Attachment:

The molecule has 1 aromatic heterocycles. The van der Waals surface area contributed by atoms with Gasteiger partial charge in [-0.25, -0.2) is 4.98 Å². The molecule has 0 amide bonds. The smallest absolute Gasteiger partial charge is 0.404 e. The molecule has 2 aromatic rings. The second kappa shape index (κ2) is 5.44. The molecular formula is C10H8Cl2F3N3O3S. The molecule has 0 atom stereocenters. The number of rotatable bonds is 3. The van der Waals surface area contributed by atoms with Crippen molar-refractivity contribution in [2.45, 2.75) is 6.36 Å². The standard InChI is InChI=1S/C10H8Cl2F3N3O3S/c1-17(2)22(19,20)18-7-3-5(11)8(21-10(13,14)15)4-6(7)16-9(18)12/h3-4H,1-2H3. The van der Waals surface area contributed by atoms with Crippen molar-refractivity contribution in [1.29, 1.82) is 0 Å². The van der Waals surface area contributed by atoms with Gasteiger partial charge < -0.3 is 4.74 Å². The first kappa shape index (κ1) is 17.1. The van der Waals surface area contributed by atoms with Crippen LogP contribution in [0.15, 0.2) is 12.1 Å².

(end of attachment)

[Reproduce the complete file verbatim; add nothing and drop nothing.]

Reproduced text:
The molecule has 1 aromatic heterocycles. The van der Waals surface area contributed by atoms with Gasteiger partial charge in [-0.25, -0.2) is 4.98 Å². The molecule has 0 amide bonds. The smallest absolute Gasteiger partial charge is 0.404 e. The molecule has 2 aromatic rings. The second kappa shape index (κ2) is 5.44. The molecular formula is C10H8Cl2F3N3O3S. The molecule has 0 atom stereocenters. The number of rotatable bonds is 3. The van der Waals surface area contributed by atoms with Crippen molar-refractivity contribution in [2.45, 2.75) is 6.36 Å². The standard InChI is InChI=1S/C10H8Cl2F3N3O3S/c1-17(2)22(19,20)18-7-3-5(11)8(21-10(13,14)15)4-6(7)16-9(18)12/h3-4H,1-2H3. The van der Waals surface area contributed by atoms with Crippen molar-refractivity contribution in [1.29, 1.82) is 0 Å². The van der Waals surface area contributed by atoms with Gasteiger partial charge < -0.3 is 4.74 Å². The first kappa shape index (κ1) is 17.1. The van der Waals surface area contributed by atoms with Crippen LogP contribution in [0.15, 0.2) is 12.1 Å².